Cells ch3

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  1. Human cell has 3 parts
    • plasma membrane
    • cytoplasm
    • nucleus
  2. Four key points of cell theory
    1) a cell is the basic structural and functional unit of living organisms.  When you define cell properties, you define the properties of life

    2) the activity of an organism depends on both the individual and the collective activities of its cells

    3) biochemical activities of cells are dictated by their shapes or forms, and by the relative # of their specific subcellar structure (principle of complimentary of structure and function)

    4) continuity of life from one generation to another has a cellular basis
  3. cells that connect body parts, form linings, or transport gases
    • fibroblasts (connective tissue)
    • erythrocytes
    • epithelial cells
  4. cells that store nutrients
    fat cells
  5. cells that fight disease
  6. cells that move organs and body parts
    • skeletal muscle cell
    • smooth muscle cell
  7. cells that gather information and control body function
    nerve cell
  8. plasma membrane
    defines extent of a cell, separating 2 of body's major fluid compartments:

    • 1) intracellular fluids - within the cells
    • 2) extracellular fluids - outside cells

    plays dramatic role in cellular activity

    biomolecular layer of lipids and proteins in a constantly changing fluid mosaic

    consistency similar to olive oil
  9. membrane lipids
    • 75% phospholipids (lipid bilayer)
    • -- phosphate heads: polar and hydrophilic, facing either IFC or EFC
    • -- fatty acid tails: nonpolar and hydrophilic, always facing each other (looks like squiggly lines)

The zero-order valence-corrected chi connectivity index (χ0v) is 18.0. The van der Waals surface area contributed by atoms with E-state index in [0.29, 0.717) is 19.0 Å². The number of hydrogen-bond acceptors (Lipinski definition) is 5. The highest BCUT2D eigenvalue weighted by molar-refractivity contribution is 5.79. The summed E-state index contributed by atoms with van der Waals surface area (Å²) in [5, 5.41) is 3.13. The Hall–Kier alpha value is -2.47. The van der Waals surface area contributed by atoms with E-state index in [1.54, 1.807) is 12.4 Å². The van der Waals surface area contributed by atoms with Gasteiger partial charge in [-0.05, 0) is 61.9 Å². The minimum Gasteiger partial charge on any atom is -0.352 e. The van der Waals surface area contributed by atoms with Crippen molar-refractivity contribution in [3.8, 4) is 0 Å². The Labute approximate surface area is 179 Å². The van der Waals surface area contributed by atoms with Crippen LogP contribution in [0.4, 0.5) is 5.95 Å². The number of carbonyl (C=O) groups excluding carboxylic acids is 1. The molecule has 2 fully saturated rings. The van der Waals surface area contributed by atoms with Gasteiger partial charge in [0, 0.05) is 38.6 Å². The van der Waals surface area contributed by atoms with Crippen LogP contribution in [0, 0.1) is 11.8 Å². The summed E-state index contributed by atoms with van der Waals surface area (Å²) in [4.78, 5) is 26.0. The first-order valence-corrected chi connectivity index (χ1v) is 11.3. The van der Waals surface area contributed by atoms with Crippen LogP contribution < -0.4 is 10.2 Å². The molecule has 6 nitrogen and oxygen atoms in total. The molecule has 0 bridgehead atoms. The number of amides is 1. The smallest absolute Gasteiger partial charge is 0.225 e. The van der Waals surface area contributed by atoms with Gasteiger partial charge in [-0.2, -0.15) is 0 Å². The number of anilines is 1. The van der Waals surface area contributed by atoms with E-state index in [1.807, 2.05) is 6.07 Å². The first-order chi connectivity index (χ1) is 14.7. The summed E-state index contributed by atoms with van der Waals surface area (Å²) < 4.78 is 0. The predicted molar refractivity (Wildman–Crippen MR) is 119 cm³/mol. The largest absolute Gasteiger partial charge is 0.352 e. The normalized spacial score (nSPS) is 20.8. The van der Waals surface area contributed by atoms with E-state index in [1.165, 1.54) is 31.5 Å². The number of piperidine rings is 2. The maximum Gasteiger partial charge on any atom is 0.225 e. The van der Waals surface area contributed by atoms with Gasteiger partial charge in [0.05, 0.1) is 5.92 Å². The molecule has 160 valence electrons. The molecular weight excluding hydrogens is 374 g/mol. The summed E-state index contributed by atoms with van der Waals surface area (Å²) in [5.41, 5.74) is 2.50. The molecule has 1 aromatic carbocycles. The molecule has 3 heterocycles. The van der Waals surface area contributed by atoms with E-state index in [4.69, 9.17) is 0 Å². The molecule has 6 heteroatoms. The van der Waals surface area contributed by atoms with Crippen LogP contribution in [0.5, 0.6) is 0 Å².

• 5% glycolipids
    • -- lipids w/polar sugar groups on outer membrane surface

    • 20% cholesterol
    • -- increases membrane stability and fluidity
  10. membrane proteins
    • Integral proteins
    • -- firmly inserted into the membrane (most are transmembrane)

    -- functions: transport proteins (channels and carriers), enzymes, or receptors

    • Peripheral proteins
    • -- loosely attached to integral proteins
    • -- include filaments on intracellular surface and glycopreteins on extracellular surface

    --functions: enzymes, motor proteins, cell-to-cell links, provide support on intracellular surface, and form part of glycocalyx
  11. functions of membrane proteins
    • 1) ion transport
    • 2) receptors for signal transduction
    • 3) attachment to cytoskeleton and extracellular matrix
    • 4) enzymatic activity
    • 5) intercellular joining
    • 6) cell-cell recognition
    • 7) enzymatic activity
    • 8) intercellular joining
    • 9) cell-cell recognition
  12. Membrane junctions
    1) Tight junction = prevent fluids and most molecules from moving b/w cells

    2) Desmosomes = function as "rivets" or "spotwelds" that anchor cells together

    3) Gap junctions = pores formed by transmembrane proteins that allow small molecules to pass from cell to cell